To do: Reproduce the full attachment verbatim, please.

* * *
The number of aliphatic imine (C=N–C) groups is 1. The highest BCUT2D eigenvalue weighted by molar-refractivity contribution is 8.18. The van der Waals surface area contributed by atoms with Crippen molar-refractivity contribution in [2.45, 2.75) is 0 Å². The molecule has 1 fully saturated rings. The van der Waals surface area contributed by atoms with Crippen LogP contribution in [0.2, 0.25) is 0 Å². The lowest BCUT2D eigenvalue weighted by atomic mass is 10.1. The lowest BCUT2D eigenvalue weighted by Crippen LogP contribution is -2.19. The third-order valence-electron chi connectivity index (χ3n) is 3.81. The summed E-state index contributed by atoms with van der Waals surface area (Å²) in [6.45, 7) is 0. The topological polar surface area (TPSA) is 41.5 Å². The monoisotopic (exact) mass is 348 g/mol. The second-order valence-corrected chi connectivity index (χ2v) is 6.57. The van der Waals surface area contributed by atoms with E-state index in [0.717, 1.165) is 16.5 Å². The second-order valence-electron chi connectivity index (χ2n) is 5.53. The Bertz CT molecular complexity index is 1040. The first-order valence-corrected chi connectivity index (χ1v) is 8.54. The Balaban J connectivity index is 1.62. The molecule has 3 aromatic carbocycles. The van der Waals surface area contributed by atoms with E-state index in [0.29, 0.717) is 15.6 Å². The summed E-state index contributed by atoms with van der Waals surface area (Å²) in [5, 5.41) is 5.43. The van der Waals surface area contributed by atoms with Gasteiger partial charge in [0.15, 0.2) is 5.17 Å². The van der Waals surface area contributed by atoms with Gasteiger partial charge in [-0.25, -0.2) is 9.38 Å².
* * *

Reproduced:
The number of aliphatic imine (C=N–C) groups is 1. The highest BCUT2D eigenvalue weighted by molar-refractivity contribution is 8.18. The van der Waals surface area contributed by atoms with Crippen molar-refractivity contribution in [2.45, 2.75) is 0 Å². The molecule has 1 fully saturated rings. The van der Waals surface area contributed by atoms with Crippen LogP contribution in [0.2, 0.25) is 0 Å². The lowest BCUT2D eigenvalue weighted by atomic mass is 10.1. The lowest BCUT2D eigenvalue weighted by Crippen LogP contribution is -2.19. The third-order valence-electron chi connectivity index (χ3n) is 3.81. The summed E-state index contributed by atoms with van der Waals surface area (Å²) in [6.45, 7) is 0. The topological polar surface area (TPSA) is 41.5 Å². The monoisotopic (exact) mass is 348 g/mol. The second-order valence-corrected chi connectivity index (χ2v) is 6.57. The van der Waals surface area contributed by atoms with E-state index in [0.717, 1.165) is 16.5 Å². The second-order valence-electron chi connectivity index (χ2n) is 5.53. The Bertz CT molecular complexity index is 1040. The first-order valence-corrected chi connectivity index (χ1v) is 8.54. The Balaban J connectivity index is 1.62. The molecule has 3 aromatic carbocycles. The van der Waals surface area contributed by atoms with E-state index in [0.29, 0.717) is 15.6 Å². The summed E-state index contributed by atoms with van der Waals surface area (Å²) in [5, 5.41) is 5.43. The van der Waals surface area contributed by atoms with Gasteiger partial charge in [0.15, 0.2) is 5.17 Å². The van der Waals surface area contributed by atoms with Gasteiger partial charge in [-0.25, -0.2) is 9.38 Å².